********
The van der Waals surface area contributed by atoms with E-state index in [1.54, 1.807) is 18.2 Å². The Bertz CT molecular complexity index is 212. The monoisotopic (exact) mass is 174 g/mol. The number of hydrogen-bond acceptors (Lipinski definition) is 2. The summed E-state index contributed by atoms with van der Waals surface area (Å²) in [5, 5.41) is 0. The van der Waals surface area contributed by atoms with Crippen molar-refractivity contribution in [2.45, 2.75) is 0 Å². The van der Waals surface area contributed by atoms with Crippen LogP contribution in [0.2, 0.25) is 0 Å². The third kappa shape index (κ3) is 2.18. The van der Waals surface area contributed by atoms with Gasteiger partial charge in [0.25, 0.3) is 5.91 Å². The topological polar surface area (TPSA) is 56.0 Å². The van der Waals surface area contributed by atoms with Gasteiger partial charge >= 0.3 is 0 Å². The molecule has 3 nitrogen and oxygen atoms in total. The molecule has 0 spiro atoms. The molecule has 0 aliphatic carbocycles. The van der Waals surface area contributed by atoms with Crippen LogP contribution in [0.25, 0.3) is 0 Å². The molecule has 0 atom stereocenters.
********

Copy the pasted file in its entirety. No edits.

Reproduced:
The van der Waals surface area contributed by atoms with E-state index in [1.54, 1.807) is 18.2 Å². The Bertz CT molecular complexity index is 212. The monoisotopic (exact) mass is 174 g/mol. The number of hydrogen-bond acceptors (Lipinski definition) is 2. The summed E-state index contributed by atoms with van der Waals surface area (Å²) in [5, 5.41) is 0. The van der Waals surface area contributed by atoms with Crippen molar-refractivity contribution in [2.45, 2.75) is 0 Å². The van der Waals surface area contributed by atoms with Crippen LogP contribution in [0.2, 0.25) is 0 Å². The third kappa shape index (κ3) is 2.18. The van der Waals surface area contributed by atoms with Gasteiger partial charge in [0.25, 0.3) is 5.91 Å². The topological polar surface area (TPSA) is 56.0 Å². The van der Waals surface area contributed by atoms with Gasteiger partial charge >= 0.3 is 0 Å². The molecule has 3 nitrogen and oxygen atoms in total. The molecule has 0 spiro atoms. The molecule has 0 aliphatic carbocycles. The van der Waals surface area contributed by atoms with Crippen LogP contribution in [0.25, 0.3) is 0 Å². The molecule has 0 atom stereocenters.